Himalayan Art Resources

Item: Vajrapani (Bodhisattva & Buddhist Deity)

ཕྱག་ན་རྡོ་རྗེ། 金刚手菩萨
(item no. 8076)
Origin Location China
Date Range 1700 - 1799
Lineages Buddhist
Material Ground Mineral Pigment on Cotton
Collection Private
Notes about the Central Figure

Classification: Deity

Interpretation / Description

Vajrapani, belonging to a set of nine paintings depicting the Eight Great Bodhisattvas along with the central figure of Shakyamuni or Amitabha Buddha. (See Lokeshvara HAR #83827)

In this depiction Vajrapani is golden in colour which is probably the choice of the donor or the artist. In a peaceful guise Vajrapani is often painted green or blue, but there are no iconographic rules for depicting the bodhisattva figures of the Mahayana sutras. There are however certain conventions that have been adopted over time that can also vary from region to region. For Vajrapani the only way to identify him is if he is holding or has a vajra scepter close at hand. In this composition he holds the stems of two flowers blossoming at the shoulders. On the flower at his proper right side there is a vajra standing upright balanced at the center of the blossom. The two hands are in a relaxed gesture in vague imitation of the Dharma Teaching mudra. He wears lavish jewelery and heavenly garments of different colours and patterns. The legs are placed in a posture of ease with the two ankles crossed. A coloured halo and rainbow nimbus surround the body.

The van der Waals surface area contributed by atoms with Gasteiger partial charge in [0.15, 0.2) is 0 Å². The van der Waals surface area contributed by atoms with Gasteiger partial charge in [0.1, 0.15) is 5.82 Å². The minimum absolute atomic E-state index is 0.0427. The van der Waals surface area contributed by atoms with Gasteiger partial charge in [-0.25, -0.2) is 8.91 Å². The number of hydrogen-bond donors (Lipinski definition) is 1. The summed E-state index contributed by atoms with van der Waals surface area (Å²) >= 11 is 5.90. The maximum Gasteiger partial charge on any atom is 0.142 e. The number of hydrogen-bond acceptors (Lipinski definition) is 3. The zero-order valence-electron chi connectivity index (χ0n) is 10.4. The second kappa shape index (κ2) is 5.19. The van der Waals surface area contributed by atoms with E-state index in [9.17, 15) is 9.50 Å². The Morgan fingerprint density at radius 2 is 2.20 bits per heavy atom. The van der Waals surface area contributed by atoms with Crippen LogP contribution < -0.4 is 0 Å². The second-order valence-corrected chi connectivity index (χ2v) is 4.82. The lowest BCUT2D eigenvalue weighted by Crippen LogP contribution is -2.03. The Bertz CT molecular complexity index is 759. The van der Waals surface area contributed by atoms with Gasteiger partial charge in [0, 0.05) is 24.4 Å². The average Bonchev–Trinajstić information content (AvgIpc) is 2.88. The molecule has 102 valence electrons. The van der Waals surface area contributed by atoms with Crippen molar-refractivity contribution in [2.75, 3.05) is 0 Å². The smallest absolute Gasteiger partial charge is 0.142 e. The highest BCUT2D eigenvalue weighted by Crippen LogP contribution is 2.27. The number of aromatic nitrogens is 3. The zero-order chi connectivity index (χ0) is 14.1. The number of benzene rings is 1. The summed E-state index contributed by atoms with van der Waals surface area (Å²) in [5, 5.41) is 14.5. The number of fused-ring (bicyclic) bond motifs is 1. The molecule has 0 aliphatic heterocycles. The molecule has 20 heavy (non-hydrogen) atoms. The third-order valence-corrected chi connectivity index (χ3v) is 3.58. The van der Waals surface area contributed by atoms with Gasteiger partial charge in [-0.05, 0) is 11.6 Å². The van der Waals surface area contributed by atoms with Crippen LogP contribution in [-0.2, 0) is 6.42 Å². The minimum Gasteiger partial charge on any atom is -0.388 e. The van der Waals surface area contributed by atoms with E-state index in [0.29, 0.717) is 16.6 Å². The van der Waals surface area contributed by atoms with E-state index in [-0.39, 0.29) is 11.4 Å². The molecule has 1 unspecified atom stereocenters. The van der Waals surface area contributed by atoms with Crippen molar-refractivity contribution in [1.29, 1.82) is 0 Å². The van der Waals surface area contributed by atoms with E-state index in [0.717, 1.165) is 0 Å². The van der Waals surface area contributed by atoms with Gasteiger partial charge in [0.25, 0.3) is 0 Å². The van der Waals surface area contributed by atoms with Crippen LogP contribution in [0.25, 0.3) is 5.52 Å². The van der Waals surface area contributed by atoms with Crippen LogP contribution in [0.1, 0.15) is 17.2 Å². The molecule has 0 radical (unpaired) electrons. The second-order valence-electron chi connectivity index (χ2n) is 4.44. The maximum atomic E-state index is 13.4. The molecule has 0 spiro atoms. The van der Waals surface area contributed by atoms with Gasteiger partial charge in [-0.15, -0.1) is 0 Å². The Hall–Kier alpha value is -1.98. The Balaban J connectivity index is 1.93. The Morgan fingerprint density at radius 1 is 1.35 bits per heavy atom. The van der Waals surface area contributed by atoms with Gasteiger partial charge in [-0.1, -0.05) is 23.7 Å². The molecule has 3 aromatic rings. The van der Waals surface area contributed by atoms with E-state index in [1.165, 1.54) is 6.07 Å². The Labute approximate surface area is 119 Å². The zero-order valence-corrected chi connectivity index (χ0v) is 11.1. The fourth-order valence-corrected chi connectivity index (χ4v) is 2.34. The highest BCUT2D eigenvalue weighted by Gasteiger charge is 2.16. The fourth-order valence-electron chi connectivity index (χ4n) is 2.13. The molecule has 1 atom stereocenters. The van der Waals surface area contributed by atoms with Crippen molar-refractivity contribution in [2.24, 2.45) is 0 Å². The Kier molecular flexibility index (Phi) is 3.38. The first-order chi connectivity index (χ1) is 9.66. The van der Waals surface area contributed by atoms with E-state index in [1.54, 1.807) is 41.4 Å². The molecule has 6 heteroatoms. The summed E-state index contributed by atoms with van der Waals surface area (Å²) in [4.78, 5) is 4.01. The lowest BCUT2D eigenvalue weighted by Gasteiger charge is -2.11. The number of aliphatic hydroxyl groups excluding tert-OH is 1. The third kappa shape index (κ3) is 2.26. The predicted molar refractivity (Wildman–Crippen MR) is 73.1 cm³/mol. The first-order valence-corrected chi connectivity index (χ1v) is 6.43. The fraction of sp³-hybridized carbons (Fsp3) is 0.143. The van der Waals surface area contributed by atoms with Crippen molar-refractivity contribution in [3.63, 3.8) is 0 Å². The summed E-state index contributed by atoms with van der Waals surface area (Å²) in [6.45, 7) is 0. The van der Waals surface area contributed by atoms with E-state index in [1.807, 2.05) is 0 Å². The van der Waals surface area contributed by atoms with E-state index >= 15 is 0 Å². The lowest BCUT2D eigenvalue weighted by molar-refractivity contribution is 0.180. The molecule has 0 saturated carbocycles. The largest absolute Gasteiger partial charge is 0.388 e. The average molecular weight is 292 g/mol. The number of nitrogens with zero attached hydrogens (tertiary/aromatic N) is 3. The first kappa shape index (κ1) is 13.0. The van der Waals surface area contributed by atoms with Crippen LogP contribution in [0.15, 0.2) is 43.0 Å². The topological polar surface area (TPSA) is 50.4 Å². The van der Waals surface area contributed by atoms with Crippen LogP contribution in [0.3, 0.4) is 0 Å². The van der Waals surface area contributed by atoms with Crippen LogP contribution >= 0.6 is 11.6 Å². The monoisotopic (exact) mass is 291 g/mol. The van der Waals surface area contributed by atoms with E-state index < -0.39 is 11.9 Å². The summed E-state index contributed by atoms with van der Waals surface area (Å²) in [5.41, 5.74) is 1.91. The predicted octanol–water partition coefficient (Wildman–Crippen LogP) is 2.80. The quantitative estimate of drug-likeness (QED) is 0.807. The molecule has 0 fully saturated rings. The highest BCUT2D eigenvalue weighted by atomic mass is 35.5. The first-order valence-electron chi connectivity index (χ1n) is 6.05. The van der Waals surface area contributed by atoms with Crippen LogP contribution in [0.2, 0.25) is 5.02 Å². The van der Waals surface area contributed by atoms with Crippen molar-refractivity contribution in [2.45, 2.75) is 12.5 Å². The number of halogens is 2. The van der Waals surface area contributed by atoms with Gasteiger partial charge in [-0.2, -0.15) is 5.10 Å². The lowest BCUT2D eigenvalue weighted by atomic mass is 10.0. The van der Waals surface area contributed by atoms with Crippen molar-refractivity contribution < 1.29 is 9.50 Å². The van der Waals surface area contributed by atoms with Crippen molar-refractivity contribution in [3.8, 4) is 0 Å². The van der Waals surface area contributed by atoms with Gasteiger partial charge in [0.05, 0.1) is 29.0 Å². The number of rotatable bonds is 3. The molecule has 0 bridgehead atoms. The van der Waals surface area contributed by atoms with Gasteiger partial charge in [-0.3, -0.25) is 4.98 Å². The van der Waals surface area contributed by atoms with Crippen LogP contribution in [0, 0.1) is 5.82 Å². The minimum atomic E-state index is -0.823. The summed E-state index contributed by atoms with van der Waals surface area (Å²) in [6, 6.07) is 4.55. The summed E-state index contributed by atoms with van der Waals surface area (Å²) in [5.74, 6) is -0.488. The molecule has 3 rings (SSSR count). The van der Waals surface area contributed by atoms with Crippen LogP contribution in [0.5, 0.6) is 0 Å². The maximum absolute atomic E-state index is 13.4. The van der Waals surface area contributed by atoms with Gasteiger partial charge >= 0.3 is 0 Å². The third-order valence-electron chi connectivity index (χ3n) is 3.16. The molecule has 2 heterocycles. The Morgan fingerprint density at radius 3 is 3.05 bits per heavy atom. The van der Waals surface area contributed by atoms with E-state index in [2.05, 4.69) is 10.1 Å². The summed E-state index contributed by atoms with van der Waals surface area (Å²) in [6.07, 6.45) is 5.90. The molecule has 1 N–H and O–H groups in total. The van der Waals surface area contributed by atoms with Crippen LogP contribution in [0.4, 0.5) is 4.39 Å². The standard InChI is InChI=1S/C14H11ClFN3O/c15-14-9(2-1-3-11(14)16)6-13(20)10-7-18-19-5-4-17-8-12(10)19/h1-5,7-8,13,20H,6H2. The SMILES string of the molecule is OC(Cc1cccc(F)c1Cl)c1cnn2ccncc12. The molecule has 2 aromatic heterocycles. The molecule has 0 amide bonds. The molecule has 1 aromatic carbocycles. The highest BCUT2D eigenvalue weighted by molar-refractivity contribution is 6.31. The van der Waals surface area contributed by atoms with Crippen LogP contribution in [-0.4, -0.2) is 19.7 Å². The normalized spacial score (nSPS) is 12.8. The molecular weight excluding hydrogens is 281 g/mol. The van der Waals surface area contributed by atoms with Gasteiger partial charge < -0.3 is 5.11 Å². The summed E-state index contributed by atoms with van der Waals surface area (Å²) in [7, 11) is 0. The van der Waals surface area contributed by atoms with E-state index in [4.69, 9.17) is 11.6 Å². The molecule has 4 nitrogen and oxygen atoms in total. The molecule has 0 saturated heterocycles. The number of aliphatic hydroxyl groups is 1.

Seated on a decorative throne platform an elaborate torana, throne back, extends to the sides and upward. The word 'torana' is from the Sanskrit language and is used commonly as the term to describe the stylized decorative framework surrounding sculptural and painted figures in Indian art specifically and Asian art in general. A torana can be described as a gate, gateway, arch, throne-back, backrest, or decorative niche surrounding a deity, god, buddha, bodhisattva or religious hierarch, teacher or saint.

The torana here is known as the ‘Six Ornaments’ and follows a late Tibetan style popularized in the 17th century. The ornaments refers to the figures of an elephant, lion, sharabha, a boy, makara, naga and topped with a garuda. An elaborate and decorative canopy is placed at the very top.

Symbolically the 'six ornaments' have many meanings such "as the seven things to be eliminated on the path, the six perfections, the four gathering things, the strength of the ten powers, the stainless and the clear light." (Gateway to the Temple by Thubten Legshay Gyatsho. 1971, 1979. page 46).

At the top of the composition are clouds supporting heavely musicians and offereing gods and goddesses. In the foreground are the Eight Auspicious Symbols each standing upright on a lotus blossom surrounded by a verdant landscape.

Jeff Watt 6-2018

Secondary Images
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Painting Style: Chengde (China)
Collection: Kapoor Galleries
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